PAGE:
Lately, I’ve been getting frustrated with nearly everyone I speak to about the Israel/Palestine issue. And the reason is not so much because I disagree with others’ opinions (though I often do), but because I resent their perspective. So much is oversimplified. So much is ignored or rationalized or justified or assumed. There seems to be a tremendous amount of misplaced conviction. I can respect the positions of both a passionate Zionist, and a staunch anti-Zionist – if only those positions are tempered by an empathetic, candid perspective.
So I wanted to try and share that perspective with you. I have tried as much as possible to stay away from my personal opinions, though I am sure they must have crept in here somewhere. In any case, whether you are pro/anti Israel, Palestine, or both, I think this is significant.
“You got that article from Al-Jazeera?! Dude, that’s biased! Here, watch this Fox News clip instead….”
Let’s be honest: You’re not going to get an honest opinion from the media. It’s just not happening. Everyone is terrifically biased, and everyone has an agenda. The best thing we can do is get the information from a range of sources and build up our own perspective.
And be honest about it.
How many posts in your news feed advocate views that you don’t already agree with? How many of your friends actually post articles that represent a position that you diametrically oppose? And how many of those articles do you actually read with an open mind instead of an ever-growing, disdainful grimace?
How many posts on your feed are regurgitated information and arguments that you have already heard being reinforced again and again in a never-ending cycle of obscene confirmation bias?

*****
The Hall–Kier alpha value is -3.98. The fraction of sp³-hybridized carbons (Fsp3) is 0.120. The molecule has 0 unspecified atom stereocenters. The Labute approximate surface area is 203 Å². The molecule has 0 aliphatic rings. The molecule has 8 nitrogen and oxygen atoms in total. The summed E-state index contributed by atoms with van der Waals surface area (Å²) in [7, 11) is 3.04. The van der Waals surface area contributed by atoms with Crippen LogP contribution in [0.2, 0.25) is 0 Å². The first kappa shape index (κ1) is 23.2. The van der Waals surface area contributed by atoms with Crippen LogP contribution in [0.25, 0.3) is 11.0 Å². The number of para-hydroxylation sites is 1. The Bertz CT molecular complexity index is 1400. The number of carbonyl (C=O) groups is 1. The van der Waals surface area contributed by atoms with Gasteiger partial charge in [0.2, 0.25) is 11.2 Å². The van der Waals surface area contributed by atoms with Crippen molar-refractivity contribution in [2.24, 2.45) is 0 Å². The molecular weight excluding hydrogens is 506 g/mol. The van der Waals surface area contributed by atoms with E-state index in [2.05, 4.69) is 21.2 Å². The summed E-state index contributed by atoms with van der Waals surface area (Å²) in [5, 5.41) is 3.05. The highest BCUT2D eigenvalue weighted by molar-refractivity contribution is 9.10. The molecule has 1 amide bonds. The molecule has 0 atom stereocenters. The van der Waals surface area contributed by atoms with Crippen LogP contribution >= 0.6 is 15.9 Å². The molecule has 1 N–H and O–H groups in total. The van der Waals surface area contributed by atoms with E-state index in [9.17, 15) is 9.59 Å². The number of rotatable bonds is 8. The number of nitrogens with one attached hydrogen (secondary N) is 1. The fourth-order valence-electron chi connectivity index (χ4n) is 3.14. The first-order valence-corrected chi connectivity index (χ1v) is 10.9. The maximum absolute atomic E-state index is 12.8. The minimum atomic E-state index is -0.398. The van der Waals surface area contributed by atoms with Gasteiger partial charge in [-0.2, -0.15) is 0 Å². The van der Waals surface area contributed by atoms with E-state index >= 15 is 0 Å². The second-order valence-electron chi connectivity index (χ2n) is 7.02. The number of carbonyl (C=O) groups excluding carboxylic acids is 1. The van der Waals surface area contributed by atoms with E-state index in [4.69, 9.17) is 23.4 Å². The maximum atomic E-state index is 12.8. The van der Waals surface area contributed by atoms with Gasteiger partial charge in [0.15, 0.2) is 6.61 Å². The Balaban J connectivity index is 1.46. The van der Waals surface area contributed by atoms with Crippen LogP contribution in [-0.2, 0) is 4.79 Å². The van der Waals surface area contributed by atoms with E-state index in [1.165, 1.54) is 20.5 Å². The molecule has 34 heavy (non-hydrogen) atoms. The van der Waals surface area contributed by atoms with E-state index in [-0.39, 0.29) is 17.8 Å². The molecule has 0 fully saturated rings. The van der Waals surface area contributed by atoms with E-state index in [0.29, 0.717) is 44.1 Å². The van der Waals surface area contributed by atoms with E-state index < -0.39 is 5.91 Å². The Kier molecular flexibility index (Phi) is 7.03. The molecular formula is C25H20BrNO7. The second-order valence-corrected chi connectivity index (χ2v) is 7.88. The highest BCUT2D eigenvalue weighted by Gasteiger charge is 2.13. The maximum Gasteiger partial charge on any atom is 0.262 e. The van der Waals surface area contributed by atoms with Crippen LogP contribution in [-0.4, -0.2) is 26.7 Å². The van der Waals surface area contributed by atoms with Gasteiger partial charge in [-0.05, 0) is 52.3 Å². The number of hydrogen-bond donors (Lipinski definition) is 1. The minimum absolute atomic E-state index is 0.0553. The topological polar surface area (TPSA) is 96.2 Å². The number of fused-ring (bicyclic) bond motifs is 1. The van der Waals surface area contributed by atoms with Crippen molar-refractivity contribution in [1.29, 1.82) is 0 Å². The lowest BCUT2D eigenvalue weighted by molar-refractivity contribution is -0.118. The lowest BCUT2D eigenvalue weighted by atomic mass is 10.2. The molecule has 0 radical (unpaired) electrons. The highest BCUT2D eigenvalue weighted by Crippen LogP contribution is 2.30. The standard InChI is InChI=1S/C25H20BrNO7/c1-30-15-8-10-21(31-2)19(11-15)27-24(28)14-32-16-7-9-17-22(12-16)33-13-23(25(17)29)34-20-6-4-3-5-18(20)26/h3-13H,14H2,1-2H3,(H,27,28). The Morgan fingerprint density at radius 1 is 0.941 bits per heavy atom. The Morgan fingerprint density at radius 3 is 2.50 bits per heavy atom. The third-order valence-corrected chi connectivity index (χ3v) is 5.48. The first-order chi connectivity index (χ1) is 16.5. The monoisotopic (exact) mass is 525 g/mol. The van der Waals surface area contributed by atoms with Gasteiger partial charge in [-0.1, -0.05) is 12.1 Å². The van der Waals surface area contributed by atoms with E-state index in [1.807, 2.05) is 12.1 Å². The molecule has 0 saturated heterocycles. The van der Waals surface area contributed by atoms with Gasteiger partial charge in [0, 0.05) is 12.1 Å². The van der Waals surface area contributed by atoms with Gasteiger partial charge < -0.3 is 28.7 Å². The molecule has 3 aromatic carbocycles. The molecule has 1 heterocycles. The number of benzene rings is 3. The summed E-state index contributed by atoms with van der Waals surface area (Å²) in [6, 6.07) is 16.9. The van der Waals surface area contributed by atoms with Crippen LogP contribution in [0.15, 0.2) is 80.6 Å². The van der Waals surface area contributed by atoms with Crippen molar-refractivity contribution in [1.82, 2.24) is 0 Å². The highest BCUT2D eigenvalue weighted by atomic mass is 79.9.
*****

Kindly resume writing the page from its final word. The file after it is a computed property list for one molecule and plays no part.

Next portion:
And how many of your own thoughts have actually changed?
“Yes, I know it’s tragic, but…”
No. No. No. No. No. No. NO! Enough with the “buts” already! It’s almost like we have a mantra: Recite the obligatory empathetic phrase as some sort of demonstration of our supposed humanity, and then make our arguments so that that humanity can somehow vouch for the integrity of our opinions.
Why is the “but” always relayed in the same breath? I know there are “buts”, and I know they are significant. But, every once in a while, can’t we just internalize the tragedy? Can’t we allow ourselves to feel before we justify?
Why not: “It’s so tragic. It’s horrifying, and heart-wrenching, and cruel, and awful, and it hurts.
Nevertheless, I think we need to acknowledge that….”
If we can waste our words with frivolous chatter or pompously eloquent excoriations, then we can certainly spare a few to reflect on the lives we have lost.
Does anyone actually think that Israel wants civilian casualties? Really? Let’s look at what that does for Israel:
(a) Inspires massive world-wide protests against Israel.
(b) Motivates and perpetuates the BDS movement against Israel.
(c) Lowers international sympathy and support for Israel.
(d) Lowers domestic sympathy and support for Israel.
But on the plus side it…..does absolutely nothing. Still not convinced? Okay, I’ll try and say it this way: I served in the IDF as an infantry soldier. The clear instructions that every soldier gets is to kill as little as possible, and only when absolutely necessary. And that’s referring to enemies, not civilians. An entire week of training is spent discussing the ethics of war and the importance of human life and dignity. I cannot claim that the soldiers always act in line with these instructions, but the IDF, as a whole, does. And if you’re still not convinced then, well, you’re probably either brainwashed or biased.